Precious Metals vs Cryptocurrency. Why not both?

It’s hard to compare precious metals and cryptocurrency, because they’re different things. It’s like comparing an apple and an orange to abuse the world’s most cliche saying. They’re just not the same. Both of them can be good investments, but they have their own places in your portfolio.

Cryptocurrency is extremely volatile. Hence the “gold rush” of cryptos as of late. People are scrambling to get their piece of the pie, and it’s out there. You can turn a few hundred dollars into thousands in a month or two, maybe less if you’re lucky. A couple of coins I jumped on during the big high exploded less than a week after I purchased them. In other cases you may need to hold for a couple of years before a project catches on. In any case, buying a low cap coin with good potentiality could multiply your investment 10 fold or more in an incredibly short time.

Unfortunately, what makes volatility so profitable is also the same thing that makes it dangerous. A whiff of bad news can send an otherwise solid coin tumbling to the ground, and then your gains are gone just as swiftly as they came. I learned this the hard way. When investing in cryptocurrencies it’s important to take some profit off the top for safe keeping. That can then be invested into other income producing or long term investment assets. That means that if the crypto markets are experiencing a long dry spell then you still have money to maintain a comfortable living. There’s plenty of good investment ideas for that money. Perhaps real estate for a rental or a business investment. However, if you just want somewhere to keep your money that’s not fiat, and that is not going to bounce all over the place then I think that place crypto investors are looking for is in precious metals.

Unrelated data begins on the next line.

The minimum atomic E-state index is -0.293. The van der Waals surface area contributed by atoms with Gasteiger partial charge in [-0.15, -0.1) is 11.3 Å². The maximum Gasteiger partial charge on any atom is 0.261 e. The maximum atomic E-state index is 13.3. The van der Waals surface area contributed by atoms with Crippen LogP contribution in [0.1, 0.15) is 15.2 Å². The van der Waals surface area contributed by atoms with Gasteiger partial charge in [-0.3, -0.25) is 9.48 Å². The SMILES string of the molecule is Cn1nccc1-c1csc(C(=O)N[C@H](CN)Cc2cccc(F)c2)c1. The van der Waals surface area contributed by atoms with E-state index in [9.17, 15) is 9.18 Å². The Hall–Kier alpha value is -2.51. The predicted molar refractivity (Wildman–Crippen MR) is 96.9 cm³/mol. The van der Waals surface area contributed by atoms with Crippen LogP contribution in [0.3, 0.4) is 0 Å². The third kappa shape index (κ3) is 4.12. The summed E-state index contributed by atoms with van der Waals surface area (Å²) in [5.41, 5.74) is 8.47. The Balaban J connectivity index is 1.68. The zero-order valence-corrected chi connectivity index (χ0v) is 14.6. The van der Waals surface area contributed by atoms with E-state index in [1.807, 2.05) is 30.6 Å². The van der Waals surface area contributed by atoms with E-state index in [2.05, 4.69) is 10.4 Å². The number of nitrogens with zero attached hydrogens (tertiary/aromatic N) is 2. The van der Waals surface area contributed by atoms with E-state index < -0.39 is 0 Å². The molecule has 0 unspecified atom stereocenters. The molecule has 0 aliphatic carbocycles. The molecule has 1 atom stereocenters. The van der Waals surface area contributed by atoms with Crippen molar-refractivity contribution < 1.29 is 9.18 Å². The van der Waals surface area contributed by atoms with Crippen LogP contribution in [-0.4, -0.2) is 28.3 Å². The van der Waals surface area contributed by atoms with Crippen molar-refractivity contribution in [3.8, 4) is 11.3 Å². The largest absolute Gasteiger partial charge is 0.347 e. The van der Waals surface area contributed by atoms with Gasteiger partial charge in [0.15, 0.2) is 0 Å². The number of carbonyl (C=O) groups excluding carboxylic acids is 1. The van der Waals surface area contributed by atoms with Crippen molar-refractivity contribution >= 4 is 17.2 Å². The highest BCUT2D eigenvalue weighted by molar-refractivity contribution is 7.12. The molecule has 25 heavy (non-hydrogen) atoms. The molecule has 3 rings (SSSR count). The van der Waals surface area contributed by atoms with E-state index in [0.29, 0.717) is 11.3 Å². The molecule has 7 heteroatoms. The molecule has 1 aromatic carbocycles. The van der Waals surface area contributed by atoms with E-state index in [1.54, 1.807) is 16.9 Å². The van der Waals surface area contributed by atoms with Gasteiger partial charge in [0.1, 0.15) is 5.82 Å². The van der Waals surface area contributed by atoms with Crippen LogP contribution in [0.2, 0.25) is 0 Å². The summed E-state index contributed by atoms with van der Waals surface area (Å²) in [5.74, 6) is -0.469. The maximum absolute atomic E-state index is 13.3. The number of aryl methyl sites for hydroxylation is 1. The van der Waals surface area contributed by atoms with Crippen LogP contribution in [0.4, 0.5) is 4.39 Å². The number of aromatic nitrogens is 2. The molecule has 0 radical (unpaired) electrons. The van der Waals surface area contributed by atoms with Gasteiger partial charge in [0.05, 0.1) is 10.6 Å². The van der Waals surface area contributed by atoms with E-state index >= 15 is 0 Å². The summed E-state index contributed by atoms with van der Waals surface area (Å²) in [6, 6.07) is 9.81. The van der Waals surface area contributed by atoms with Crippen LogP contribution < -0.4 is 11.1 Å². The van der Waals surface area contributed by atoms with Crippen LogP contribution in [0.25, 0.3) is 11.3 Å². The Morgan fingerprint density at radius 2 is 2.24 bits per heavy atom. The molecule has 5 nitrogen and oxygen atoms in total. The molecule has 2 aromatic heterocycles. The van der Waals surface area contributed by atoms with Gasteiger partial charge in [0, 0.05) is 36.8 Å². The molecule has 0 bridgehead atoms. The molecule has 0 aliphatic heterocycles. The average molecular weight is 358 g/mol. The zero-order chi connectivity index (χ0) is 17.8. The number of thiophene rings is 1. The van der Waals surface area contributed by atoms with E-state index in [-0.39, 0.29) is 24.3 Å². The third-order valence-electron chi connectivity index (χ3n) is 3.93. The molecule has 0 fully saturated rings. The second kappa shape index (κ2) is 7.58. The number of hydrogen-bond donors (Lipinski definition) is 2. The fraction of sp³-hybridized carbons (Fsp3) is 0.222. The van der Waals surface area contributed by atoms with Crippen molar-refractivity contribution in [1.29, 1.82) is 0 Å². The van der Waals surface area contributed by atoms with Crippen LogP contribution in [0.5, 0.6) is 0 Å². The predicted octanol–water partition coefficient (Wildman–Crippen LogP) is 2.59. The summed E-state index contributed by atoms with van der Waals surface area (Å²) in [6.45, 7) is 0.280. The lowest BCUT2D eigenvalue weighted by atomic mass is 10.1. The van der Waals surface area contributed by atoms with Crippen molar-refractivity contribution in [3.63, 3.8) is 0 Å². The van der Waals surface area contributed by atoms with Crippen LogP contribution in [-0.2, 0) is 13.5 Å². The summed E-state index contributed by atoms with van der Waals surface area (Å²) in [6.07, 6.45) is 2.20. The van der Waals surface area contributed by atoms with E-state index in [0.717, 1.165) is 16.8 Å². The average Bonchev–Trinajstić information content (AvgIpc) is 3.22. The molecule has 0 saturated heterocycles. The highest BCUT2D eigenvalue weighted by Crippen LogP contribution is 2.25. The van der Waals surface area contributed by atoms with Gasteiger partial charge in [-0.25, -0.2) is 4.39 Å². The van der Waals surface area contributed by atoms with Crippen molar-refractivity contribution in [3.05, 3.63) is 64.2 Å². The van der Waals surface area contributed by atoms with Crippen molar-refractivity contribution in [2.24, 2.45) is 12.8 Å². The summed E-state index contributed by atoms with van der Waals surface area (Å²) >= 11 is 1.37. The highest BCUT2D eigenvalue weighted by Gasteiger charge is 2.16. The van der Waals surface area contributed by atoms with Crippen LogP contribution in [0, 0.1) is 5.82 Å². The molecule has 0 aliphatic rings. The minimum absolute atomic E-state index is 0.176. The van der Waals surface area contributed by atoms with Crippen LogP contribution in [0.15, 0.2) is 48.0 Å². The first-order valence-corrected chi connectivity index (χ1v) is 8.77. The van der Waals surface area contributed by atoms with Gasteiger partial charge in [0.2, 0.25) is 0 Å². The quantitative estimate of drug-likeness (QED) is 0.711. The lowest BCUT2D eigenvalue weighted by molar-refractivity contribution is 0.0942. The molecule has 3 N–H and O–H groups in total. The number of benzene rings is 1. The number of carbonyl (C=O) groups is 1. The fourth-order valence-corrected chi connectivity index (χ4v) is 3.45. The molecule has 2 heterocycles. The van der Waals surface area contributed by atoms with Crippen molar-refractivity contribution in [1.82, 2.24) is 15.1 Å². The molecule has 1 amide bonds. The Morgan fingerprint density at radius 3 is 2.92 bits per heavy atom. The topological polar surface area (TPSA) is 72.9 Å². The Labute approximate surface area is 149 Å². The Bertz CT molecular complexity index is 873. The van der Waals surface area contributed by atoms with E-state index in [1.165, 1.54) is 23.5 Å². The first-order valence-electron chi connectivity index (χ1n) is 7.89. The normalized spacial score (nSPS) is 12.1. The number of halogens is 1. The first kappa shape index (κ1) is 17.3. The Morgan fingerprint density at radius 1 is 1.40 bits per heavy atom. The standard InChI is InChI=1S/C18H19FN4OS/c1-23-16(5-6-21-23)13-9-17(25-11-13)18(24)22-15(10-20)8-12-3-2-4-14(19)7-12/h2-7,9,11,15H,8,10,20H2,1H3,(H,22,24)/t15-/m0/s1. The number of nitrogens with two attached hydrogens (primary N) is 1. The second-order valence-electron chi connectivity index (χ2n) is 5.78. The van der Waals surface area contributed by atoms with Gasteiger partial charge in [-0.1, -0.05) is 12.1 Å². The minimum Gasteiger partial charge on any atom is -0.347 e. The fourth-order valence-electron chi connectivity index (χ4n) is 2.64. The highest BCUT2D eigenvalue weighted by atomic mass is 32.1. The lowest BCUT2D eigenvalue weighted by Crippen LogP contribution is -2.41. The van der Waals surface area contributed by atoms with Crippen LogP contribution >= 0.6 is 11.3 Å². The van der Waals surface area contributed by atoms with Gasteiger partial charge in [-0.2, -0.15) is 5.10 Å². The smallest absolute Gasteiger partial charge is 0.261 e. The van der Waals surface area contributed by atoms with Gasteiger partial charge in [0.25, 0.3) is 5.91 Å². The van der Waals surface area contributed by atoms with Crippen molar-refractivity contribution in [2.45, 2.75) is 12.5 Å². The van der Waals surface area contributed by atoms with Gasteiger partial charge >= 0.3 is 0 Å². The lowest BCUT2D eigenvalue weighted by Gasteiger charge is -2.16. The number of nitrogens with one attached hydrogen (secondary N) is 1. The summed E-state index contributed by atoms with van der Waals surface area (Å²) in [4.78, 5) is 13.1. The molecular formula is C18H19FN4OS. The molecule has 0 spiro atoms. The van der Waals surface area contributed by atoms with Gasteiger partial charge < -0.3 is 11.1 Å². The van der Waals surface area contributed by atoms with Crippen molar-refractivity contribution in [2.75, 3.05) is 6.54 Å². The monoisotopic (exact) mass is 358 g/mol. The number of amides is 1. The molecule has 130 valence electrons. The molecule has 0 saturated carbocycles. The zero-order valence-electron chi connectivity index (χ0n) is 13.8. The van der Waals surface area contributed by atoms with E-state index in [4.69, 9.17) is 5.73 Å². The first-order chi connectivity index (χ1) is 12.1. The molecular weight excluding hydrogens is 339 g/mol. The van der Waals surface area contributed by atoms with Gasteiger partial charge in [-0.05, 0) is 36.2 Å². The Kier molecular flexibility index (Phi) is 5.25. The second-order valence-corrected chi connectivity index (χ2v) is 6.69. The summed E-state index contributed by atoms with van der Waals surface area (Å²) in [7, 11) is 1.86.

cryptocurrency volatility

Precious metals have been money for as long as man has been using money. What’s more is that they have a real value in many industries. Gold, silver and copper are used in every electronic device you have to some degree. In fact some people make a business of extracting gold or other precious metals from older PC parts to scrap and sell. Unfortunately, that’s not really profitable unless you have access to an ass ton of decrepit PCs that cost you nothing or almost nothing. (I think I’ll stick to buying my gold.)

Platinum, while utilized for some jewelry or industrial uses, is almost exclusively used in the automotive industry to construct catalytic converters. Auto makers are the biggest buyer of this metal in the world. The work required to extract these metals, the money needed to build the operations which do so, and the real life manufacturing demand involved in these precious metals tends to give them a much more stable value than cryptocurrencies or stocks. In fact in most cases when there is financial turmoil metals tend to go up at other assets go down. When things go upside down in almost any other market everyone rushes to buy metals which they believe will hold value in the event of an economic collapse due to their utility.